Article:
• Methyl methacrylate (acrylic nails)
  • Isopropyl acetone (nail polish removerN-methyl pyrrolidone (artificial nail removers)
  • Titanium dioxide (nail polish; a concern if nail polish is filed, creating inhalable particles)
  • Methyl ethyl ketone (MEK) (polish removers and thinners)

Top 5 Safe Cosmetics Tips for Salon Workers

  1. If you own your own salon, go green and use that as a selling point.
    Eliminate workers’ exposure to chemicals on the Campaign’s Red List, and stock these safer products to sell to consumers.
  2. Choose PPD-free hair dyes (new options are increasingly becoming available) and become an expert in creating great results with these new products.
  3. Wear gloves for  processes that expose you to toxic chemicals.
  4. If you wear a face mask, make sure it is the right kind.
  5. Make sure your salon has plenty of ventilation and fresh air.

Additional resources

References 

[1] IARC (2015). Agents Classified by the IARC Monographs, Volumes 1–111. Available online: http://monographs.iarc.fr/ENG/Classification/ClassificationsAlphaOrder.pdf. Accessed, February 16, 2015.

[2] Lamba, A. B., Ward, M. H., Weeks, J. L., & Dosemeci, M. (2001). Cancer mortality patterns among hairdressers and barbers in 24 US states, 1984 to 1995. Journal of Occupational and Environmental Medicine / American College of Occupational and Environmental Medicine, 43(3), 250–258.

[3] Pollán, M., & Gustavsson, P. (1999). High-risk occupations for breast cancer in the Swedish female working population. American Journal of Public Health, 89(6), 875–881.

[4] Band, P. R., Le, N. D., Fang, R., Deschamps, M., Gallagher, R. P., & Yang, P. (2000). Identification of occupational cancer risks in British Columbia: A population-based case-control study of 995 incident breast cancer cases by menopausal status, controlling for confounding factors. Journal of Occupational and Environmental Medicine, 42(3), 284–310.

[5] Pukkala, E., Martinsen, J. I., Lynge, E., Gunnarsdottir, H. K., Sparn, P., Tryggvadottir, L., … Kjaerheim, K. (2009). Occupation and cancer follow-up of 15 million people in five Nordic countries. Acta Oncologica, 48(5), 646–790. doi:10.1080/02841860902913546.

[6] Lamba, A. B., Ward, M. H., Weeks, J. L., & Dosemeci, M. (2001). Cancer mortality patterns among hairdressers and barbers in 24 US states, 1984 to 1995. Journal of Occupational and Environmental Medicine / American College of Occupational and Environmental Medicine, 43(3), 250–258.

[7] Band, P. R., Le, N. D., Fang, R., Deschamps, M., Gallagher, R. P., & Yang, P. (2000). Identification of occupational cancer risks in British Columbia: A population-based case-control study of 995 incident breast cancer cases by menopausal status, controlling for confounding factors. Journal of Occupational and Environmental Medicine, 42(3), 284–310.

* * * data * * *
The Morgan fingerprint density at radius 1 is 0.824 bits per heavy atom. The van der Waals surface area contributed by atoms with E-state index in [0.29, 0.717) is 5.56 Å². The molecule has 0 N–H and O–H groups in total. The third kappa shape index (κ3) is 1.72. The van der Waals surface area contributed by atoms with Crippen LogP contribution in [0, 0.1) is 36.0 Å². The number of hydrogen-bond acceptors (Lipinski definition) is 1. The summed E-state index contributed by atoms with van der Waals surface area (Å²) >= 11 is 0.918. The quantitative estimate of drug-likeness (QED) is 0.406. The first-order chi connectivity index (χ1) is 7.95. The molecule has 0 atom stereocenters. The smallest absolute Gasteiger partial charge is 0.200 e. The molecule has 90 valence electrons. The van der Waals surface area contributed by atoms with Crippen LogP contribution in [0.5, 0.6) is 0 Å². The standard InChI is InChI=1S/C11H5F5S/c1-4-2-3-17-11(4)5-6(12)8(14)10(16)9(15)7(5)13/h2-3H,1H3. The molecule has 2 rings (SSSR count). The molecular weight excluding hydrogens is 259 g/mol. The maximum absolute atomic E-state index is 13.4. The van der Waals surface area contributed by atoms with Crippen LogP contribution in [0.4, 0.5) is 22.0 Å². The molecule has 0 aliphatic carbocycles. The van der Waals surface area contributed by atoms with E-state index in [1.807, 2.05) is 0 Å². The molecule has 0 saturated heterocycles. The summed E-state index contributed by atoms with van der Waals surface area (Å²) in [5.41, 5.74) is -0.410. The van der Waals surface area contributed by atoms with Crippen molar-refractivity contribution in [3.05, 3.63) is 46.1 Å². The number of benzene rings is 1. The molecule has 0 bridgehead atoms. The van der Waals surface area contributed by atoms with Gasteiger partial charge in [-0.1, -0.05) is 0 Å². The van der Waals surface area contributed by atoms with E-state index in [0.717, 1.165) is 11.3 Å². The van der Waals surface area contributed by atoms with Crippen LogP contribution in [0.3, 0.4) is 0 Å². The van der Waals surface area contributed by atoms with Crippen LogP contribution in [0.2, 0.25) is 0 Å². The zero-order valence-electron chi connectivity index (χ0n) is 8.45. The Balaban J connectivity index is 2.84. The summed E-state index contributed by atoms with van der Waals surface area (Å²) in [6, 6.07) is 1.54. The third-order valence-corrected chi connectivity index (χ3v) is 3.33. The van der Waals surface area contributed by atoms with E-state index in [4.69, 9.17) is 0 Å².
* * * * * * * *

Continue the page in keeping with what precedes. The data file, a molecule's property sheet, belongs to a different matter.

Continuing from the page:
[8] Stewart, M., Bausman, T., Kumagai, K., & Nicas, M. (2013). Formaldehyde exposure during simulated use of a hair straightening product. Journal of occupational and environmental hygiene10(8), D104.

[9] California Healthy Nail Salon Collaborative (2011). Toxic Beauty No More: Health and Safety of Vietnamese Nail Salon Workers in Southern California. Available online: http://www.cahealthynailsalons.org/wp-content/uploads/2011/08/Nail-Salon-Report-2011.short_.english.pdf. Accessed February 26, 2015.

[10] California Healthy Nail Salon Collaborative (2011). Toxic Beauty No More: Health and Safety of Vietnamese Nail Salon Workers in Southern California. Available online: http://www.cahealthynailsalons.org/wp-content/uploads/2011/08/Nail-Salon-Report-2011.short_.english.pdf. Accessed February 26, 2015.

[11] Roelofs, C., Azaroff, L. S., Holcroft, C., Nguyen, H., & Doan, T. (2008). Results from a Community-based Occupational Health Survey of Vietnamese-American Nail Salon Workers. Journal of Immigrant and Minority Health, 10(4), 353–361. doi:10.1007/s10903-007-9084-4

[12] Roelofs, C., Azaroff, L. S., Holcroft, C., Nguyen, H., & Doan, T. (2008). Results from a Community-based Occupational Health Survey of Vietnamese-American Nail Salon Workers. Journal of Immigrant and Minority Health, 10(4), 353–361. doi:10.1007/s10903-007-9084-4

[13] Peplonska, B., Stewart, P., Szeszenia-Dabrowska, N., Lissowska, J., Brinton, L. A., Gromiec, J. P., … Blair, A. (2009). Occupational exposure to organic solvents and breast cancer in women. Occupational and Environmental Medicine,67(11), 722–729. doi:10.1136/oem.2009.046557

[14] Ekenga, C. C., Parks, C. G., D’Aloisio, A. A., DeRoo, L. A., & Sandler, D. P. (2014). Breast Cancer Risk after Occupational Solvent Exposure: the Influence of Timing and Setting. Cancer Research74(11), 3076–3083. doi:10.1158/0008-5472.CAN-13-2430

[15] Hansen, J. (1999). Breast cancer risk among relatively young women employed in solvent- using industries.American Journal of Industrial Medicine36(1), 43–47. doi:10.1002/(SICI)1097-0274(199907)36:1<43::AID-AJIM6>3.0.CO;2-A

[16] Oddone, E., Edefonti, V., Scaburri, A., Vai, T., Crosignani, P., & Imbriani, M. (2013). Female breast cancer in Lombardy, Italy (2002-2009): A case-control study on occupational risks. American Journal of Industrial Medicine, 56(9), 1051–1062. doi:10.1002/ajim.22205

[17] Hall, N. E. L., & Rosenman, K. D. (1991). Cancer by industry: Analysis of a population-based cancer registry with an emphasis on blue-collar workers. American Journal of Industrial Medicine, 19(2), 145–159.